Send the link below via email or IMCopy
Present to your audienceStart remote presentation
- Invited audience members will follow you as you navigate and present
- People invited to a presentation do not need a Prezi account
- This link expires 10 minutes after you close the presentation
- A maximum of 30 users can follow your presentation
- Learn more about this feature in our knowledge base article
Do you really want to delete this prezi?
Neither you, nor the coeditors you shared it with will be able to recover it again.
Make your likes visible on Facebook?
You can change this under Settings & Account at any time.
This Boy's Life
Transcript of This Boy's Life
The correct answer is:They are all
How is it different from most memoirs?
You may have noticed something in the typical memoir clip, that This Boy's Life does not do.
What is this? *Hint - it has to do with how he perceives and represents himself.
Did you get it right??? If you did 10 points to Slytherin (what, you think you should be in Gryffindor? Ha).
It's time for the thinking box.
You'll need to get out your pen and writing books for this.
Today's questions are:
1. Is a memoir reliable?
2. Do you think Jack/Tobias is a reliable narrator? Why/why not?
Foreshadowing in TBL
Foreshadowing - you know, when the writer does something to hint about what is going to happen. Wolff does this in the beginning of the text with the car scene. Watch from 0.30 to 3.52.
Turn to page 76 and write in your book what you think is is foreshadowing.
Chapter Titles in TBL
Take a pause now and think about how we are guided by the titles in each section of the memoir. Then, jot down your thoughts as to how the titles 'Fortune' and 'The Amen Corner' guide our understanding of those sections.
In thinking about the structure in this memoir, you might like to reflect on the how the titles of the different sections are meant to guide our understanding of what takes place in them. Are the two sections with 'citizenship' in them partly ironic, for example, as they seem more about Jack learning to subvert the rules for citizens than being guided by them?
One theory is that he gives chapters titles to draw our attention to certain features of Jack's life at various stages. It is worthwhile, therefore, pausing for a moment and thinking about what is suggested by the various titles. I have already commented on the titles with 'citizenship' in them. In thinking about what is suggested by the other titles, it is helpful sometimes to look for a quotation that will help us understand their meaning – though there may not always be such a quotation. In 'Uncool', for example, Wolff observes:
'We should have looked cool, but we didn't ... But it wasn't really our looks that made us uncool. Coolness did not demand anything as obvious as that. Like chess or music, coolness claimed its own out of some mysterious impulse of recognition. Uncoolness did likewise. We had been claimed by uncoolness'. (Page 36)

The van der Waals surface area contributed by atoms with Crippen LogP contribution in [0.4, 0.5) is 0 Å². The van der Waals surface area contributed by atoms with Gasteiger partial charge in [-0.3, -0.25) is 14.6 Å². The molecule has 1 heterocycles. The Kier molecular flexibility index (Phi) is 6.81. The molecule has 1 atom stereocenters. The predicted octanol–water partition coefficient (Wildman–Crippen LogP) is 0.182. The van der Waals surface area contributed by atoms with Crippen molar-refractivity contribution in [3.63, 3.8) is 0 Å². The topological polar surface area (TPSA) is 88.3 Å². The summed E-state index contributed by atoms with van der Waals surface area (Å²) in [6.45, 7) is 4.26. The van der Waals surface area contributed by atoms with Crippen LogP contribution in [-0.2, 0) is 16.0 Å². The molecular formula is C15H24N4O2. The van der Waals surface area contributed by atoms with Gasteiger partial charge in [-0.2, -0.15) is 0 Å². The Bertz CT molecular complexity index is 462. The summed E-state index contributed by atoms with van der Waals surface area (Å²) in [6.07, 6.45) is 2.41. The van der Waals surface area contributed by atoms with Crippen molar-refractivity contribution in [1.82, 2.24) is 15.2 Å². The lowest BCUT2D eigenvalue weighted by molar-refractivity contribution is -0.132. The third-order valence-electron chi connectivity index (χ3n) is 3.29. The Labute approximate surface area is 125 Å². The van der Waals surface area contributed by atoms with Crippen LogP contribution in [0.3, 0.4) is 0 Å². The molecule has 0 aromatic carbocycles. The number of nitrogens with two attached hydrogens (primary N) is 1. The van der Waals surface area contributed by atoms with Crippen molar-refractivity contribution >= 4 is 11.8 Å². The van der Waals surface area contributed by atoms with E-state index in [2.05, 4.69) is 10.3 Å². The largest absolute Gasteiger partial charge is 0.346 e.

As with much of this text, Wolff's strategy in inviting us to view a section of the memoir in relation to this term is open to interpretation.
Symbolism/Motifs (pronounced Moteefs)
Earlier I mentioned the way Dwight's remarks about the salmon foreshadows the wasted time Rosemary and Jack are to spend at Dwight's place. Another way of making this point might be to say the salmon is a symbol of this waste.
Sometimes a symbol can be loosely suggestive rather than making a very specific point. Thus we might see Dwight's urge to paint everything while in preparation for Rosemary's arrival in March as reflecting his general attempt to conceal the kind of person he is and his real treatment of Jack. Some symbols may have different meanings for different readers and discussing them can help us sharpen our ideas about a text.
This Boy's Life!
How it's written
Reference Notes: Distance Education Thornbury
A memoir involves some form of narrative. Exploring a period of time in one's own life inevitably involves viewing events in terms of sequence even though this may be done in a number of ways. A memoir has to be self-contained and carefully constructed and complete in itself. No matter how chaotic a person's life may be, exploring a part of it involves creating a structure that will enable the writer to present it to the reader in a way that fulfills his intentions in writing it. Thus, whether a narrative is true or not, similar considerations relating to its structure will apply
Complete the symbols table below in your book.
The first person is clearly an obvious choice for the writer of a memoir and here – in the last unflattering admission – we can see how it can take us into Wolff's world in a very intimate way, enabling us to see and experience the situation from a young person's point of view.
Wolff's use of the first-person narrator involves the strategy of continually blending both the perspective of the child or teenager with that of the adult – whose reflections range over events and relationships that precede and come after the period of his life examined in the memoir. Over the course of the narrative, the adult narrator keeps breaking into Jack's world of puzzlement and uncertainty to fill in the background information – for example, how his mother has been made susceptible to 'men of the tyrant breed' through being mistreated by her father – and to give us an adult’s perspective on events. Part of his skill as a narrator is that even though we understand that Jack's experiences are being mediated for us through an adult consciousness, he is also able to communicate the immediacy of these experiences from a young person's perspective, as we can see in this description of his reaction to the news that Chuck will not be tried for rape because Huff has agreed to marry Tina: 'I heard myself cawing harshly. Something was breaking loose in me, some hysterical tide of joy. I could hardly breathe. I was shaking with relief and joy and cruel pleasure, for the truth was I didn't like Huff and felt no pity for Tina'. (Page 223)